Further details are here on Facebook. You can reserve tickets by emailing LoveLettersTickets@gmail.com ($10 each).
We look forward to seeing you there!
Started in 2002, Eastcheap Rep is a New York-based theater company, whose members include: Chris Chaberski, Peter Chenot, Sally Jackson, and Luke Rosen.
Sometimes when I hear the reason why someone committed a terrible crime I feel much less compelled by the story. It's the crimes that seemingly have no reason that really stir my sense of morality. It's a lot harder to judge someone when you don't know why they did something and you are forced to look at them as an average person...someone who could be your friend or someone just like you. And that is a truly disturbing thought when you know what they did. Neil LaBute is a master of stirring moral issues in a cauldron of everyday life and his comparatively raw 1999 play bash certainly stirs things up. I had never seen this play performed so I feel very fortunate to have my first performance of it be so brilliantly done.
bash is three short stories told in monologue. Each has at its center an immoral crime that the speaker is confessing for one reason or another. The kicker here is that the crimes are all based on actual crimes committed by real people. The first, Medea Redux, is about a young woman who seems to be confessing to the police. She tells her whole story from the very beginning all the way up to the spine-chilling moments just after her crime. The next story, Iphigenia in Orem, is about a family man who is talking to a stranger about his crime because he just has to get it off his chest. In this one he doesn't even admit to his crime at first but he eventually cops to it. The final story, A Gaggle of Saints, is told by an out-of-touch young couple from Massachusetts who come to New York for a party and leave with a story to tell—only they don't tell the same story.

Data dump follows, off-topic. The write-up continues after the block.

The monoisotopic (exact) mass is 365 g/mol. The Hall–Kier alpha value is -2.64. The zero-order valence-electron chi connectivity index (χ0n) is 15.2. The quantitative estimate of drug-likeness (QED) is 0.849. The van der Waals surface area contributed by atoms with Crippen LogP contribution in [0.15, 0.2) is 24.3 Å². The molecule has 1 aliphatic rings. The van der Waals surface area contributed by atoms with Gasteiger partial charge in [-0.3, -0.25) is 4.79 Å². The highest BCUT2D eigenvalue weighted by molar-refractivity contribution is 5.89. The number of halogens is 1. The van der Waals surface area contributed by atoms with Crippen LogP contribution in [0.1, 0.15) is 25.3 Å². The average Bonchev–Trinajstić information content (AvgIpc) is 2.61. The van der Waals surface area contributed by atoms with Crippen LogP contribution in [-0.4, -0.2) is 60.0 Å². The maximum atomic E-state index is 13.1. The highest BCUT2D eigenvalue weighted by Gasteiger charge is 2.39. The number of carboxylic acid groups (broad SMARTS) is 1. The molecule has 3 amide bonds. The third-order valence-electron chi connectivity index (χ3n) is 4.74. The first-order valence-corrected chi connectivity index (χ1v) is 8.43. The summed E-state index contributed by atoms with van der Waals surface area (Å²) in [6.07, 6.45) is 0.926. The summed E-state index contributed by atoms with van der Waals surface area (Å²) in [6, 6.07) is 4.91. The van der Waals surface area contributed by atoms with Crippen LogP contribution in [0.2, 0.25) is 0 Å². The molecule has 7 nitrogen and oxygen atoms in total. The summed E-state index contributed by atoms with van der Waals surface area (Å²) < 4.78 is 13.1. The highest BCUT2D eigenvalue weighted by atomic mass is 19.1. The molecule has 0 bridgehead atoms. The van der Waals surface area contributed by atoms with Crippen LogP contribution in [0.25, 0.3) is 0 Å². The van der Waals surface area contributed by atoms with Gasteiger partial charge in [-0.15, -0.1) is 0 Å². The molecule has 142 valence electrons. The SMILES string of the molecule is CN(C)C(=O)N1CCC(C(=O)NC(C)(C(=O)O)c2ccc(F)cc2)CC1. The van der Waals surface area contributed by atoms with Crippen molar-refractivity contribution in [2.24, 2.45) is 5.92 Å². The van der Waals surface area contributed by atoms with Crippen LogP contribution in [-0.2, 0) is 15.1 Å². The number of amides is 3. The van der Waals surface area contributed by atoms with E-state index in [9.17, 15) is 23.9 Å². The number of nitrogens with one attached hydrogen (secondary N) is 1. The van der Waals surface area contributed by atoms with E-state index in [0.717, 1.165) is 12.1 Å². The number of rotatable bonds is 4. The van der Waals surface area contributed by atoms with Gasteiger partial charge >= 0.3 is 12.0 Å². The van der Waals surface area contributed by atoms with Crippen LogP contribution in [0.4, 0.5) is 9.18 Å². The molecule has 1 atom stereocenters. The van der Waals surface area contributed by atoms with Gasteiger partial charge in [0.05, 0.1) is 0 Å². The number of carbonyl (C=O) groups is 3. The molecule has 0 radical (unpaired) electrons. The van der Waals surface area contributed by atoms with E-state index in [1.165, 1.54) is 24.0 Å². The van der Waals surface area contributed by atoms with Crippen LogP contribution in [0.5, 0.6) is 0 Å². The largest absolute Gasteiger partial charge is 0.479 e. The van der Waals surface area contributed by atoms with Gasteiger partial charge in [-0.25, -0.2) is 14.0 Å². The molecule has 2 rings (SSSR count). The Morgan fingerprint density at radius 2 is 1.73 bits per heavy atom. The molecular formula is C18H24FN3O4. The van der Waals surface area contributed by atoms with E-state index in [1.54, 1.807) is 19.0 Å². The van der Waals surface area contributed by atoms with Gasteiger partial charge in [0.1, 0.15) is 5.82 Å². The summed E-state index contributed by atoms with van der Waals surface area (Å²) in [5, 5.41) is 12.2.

LaBute's writing here is brilliant. His characters are rich and remorseless; deep and yet so single-minded. The monologues are textured with pain and love, innocence and hatred, humor and crisis. They are also very well-structured. The first one unfolds like a bizarre, if not forbidden, love story and climaxes with such naive self-righteousness. The second story twists and turns and folds in on itself until it finds a place where it can feel good about itself. The final one begins as two people telling the same story, but it soon diverges into the truth of what happened and layers upon layers of lies. What I really like about this play is that LaBute doesn't exploit these crimes—he doesn't sensationalize them—nor does he judge them, he simply tells these stories without forcing morality into them. He knows that his audience will bring their own morality and cast their judgments. Director Robert Knopf does a find job with his vision for this show. He sets a captivating pace and sets complementary emotions and thoughts next to one another to create an honest production of a challenging play.